Blumenthal called such treatment “unAmerican.” He said it should not have taken 16 to 18 months for Kolami and Emin to be released from detention.

“I don’t want nobody to happen what happened to us,” Kolami said.

Blumenthal said Kolami and Emin’s case makes a powerful argument for immigration reform. However, he declined to make any predictions about the prospects of Congress passing comprehensive legislation.

“If you listen to these stories, if you hear these voices, you conclude that the United States of America is better than to treat people this way. We are better than to lock up folks who come to this country simply pursing the American dream and to detain them for 16 to 18 months,” Blumenthal said.

2 COMMENTS

  1. There is clearly a need for immigration reform in our country, but one can’t compare and contrast the people who came to our country via Ellis Island and the immigrants of today without having the discussion about the differences between melting pots and mosaics. If you don’t agree, oprima numero dos.

  2. Let’s face it, this immigration thing is a 20th century issue that has slopped over into the 21st century. The time has come to finally resolve it in an intelligent fashion, as three-fourths of Americans favor and Obama confronts head-on. A new award-winning worldwide book/ebook that helps explain the role, struggles, and contributions of immigrants and minorities is “What Foreigners Need To Know About America From A To Z: How to Understand Crazy American Culture, People, Government, Business, Language and More.” It paints a revealing picture of America for anyone who will benefit from a better understanding. Endorsed by ambassadors, educators, and editors, it also informs those who want to learn more about the last remaining superpower and how we compare to other nations on many issues.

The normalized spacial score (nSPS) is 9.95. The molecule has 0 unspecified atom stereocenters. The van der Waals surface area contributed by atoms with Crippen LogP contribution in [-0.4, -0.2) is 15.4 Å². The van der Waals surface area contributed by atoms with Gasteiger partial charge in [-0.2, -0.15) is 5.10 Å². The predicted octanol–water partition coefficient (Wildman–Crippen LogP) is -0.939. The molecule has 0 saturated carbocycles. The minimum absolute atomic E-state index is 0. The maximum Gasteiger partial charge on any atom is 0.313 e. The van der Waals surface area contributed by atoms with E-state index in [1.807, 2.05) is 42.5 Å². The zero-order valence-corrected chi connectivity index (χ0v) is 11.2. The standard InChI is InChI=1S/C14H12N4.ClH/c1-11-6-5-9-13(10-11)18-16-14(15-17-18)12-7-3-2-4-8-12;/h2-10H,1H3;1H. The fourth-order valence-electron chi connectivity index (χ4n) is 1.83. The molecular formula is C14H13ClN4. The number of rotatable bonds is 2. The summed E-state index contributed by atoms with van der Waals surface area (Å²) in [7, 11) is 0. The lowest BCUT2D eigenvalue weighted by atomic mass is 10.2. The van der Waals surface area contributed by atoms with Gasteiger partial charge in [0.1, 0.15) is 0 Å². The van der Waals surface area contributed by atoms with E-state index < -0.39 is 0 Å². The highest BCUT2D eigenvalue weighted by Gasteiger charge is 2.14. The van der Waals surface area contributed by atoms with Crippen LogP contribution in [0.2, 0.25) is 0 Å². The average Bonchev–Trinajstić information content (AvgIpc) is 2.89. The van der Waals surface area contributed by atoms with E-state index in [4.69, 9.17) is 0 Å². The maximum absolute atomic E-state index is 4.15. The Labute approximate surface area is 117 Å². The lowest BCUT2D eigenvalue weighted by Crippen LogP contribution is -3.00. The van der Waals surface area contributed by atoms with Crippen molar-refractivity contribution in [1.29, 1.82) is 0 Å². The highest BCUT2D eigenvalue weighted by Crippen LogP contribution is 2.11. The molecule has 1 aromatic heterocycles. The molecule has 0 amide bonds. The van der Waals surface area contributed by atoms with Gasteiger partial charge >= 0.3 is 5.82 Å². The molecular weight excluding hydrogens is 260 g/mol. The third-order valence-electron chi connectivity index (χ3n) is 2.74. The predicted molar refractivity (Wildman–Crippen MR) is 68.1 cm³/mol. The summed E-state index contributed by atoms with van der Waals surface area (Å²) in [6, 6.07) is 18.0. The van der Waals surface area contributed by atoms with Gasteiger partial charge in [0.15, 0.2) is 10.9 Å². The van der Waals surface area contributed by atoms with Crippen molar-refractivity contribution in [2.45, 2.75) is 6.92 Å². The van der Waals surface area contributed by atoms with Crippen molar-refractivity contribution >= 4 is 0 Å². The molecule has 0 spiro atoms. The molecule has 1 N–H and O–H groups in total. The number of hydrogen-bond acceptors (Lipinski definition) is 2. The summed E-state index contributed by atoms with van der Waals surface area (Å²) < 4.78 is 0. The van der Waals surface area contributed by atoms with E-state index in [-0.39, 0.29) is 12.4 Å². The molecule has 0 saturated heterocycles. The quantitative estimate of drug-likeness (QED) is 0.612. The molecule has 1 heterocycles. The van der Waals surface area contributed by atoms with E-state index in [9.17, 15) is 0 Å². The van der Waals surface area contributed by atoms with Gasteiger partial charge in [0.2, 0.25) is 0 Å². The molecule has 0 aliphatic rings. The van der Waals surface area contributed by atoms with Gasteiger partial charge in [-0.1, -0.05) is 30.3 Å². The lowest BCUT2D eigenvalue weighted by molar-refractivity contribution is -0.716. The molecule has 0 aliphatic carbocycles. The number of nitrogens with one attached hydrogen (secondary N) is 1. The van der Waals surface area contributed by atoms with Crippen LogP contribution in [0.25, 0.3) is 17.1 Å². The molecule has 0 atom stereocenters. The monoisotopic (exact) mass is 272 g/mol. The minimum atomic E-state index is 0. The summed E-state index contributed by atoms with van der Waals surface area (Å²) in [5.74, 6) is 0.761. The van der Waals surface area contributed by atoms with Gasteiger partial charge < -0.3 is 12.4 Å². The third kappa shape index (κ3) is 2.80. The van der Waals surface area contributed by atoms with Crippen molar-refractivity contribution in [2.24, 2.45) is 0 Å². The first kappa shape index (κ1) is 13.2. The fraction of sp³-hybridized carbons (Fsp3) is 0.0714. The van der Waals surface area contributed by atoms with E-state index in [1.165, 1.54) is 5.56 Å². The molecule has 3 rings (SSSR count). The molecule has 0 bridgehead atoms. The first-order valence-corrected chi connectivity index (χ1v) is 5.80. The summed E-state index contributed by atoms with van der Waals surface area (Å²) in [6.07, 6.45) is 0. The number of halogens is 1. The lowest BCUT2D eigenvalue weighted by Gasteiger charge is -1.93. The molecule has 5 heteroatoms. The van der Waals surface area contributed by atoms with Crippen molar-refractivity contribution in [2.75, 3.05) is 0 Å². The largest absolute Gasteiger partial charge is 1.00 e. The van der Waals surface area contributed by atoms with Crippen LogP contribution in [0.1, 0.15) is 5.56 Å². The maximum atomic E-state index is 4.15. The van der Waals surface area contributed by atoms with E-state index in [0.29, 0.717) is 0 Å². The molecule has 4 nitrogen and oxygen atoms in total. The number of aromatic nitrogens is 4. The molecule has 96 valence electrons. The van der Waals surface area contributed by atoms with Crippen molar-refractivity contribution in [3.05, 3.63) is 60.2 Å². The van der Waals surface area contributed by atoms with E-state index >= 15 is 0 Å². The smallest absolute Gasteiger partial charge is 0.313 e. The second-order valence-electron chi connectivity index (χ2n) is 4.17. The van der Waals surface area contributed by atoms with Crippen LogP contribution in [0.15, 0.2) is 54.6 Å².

As the book points out, immigrants and minorities are a major force in America. Immigrants and the children they bear account for 60 percent of our nation’s population growth and own 11 percent of US businesses and are 60 percent more likely to start a new business than native-born Americans. They represent 17 percent of all new business owners (in some states more than 30 percent). Foreign-born business owners generate nearly one-quarter of all business income in California and nearly one-fifth in New York, Florida, and New Jersey. In fact, forty percent of Fortune 500 companies were started by an immigrant or a child of an immigrant, creating 10 million jobs and seven out of ten top brands in our country.
    More importantly, they come to improve their lives and create a foundation of success for their children to build upon, as did the author’s grandparents when they landed at Ellis Island in 1899 after losing 2 children to disease on a cramped cattle car-like sailing from Europe to the Land of Opportunity. Many bring skills and a willingness to work hard to make their dreams a reality, something our founders did four hundred years ago. In describing America, chapter after chapter chronicles “foreigners” who became successful in the US and contributed to our society. However, most struggle in their efforts and need guidance in Anytown, USA. Perhaps intelligent immigration reform, White House/Congress and business/labor cooperation, concerned citizens and books like this can extend a helping hand, the same unwavering hand that has been the anchor and lighthouse of American values for four hundred years.
    Here’s a closing quote from the book’s Intro: “With all of our cultural differences though, you’ll be surprised to learn how much…we as human beings have in common on this little third rock from the sun. After all, the song played at our Disneyland parks around the world is ‘It’s A Small World After All.’ Peace.”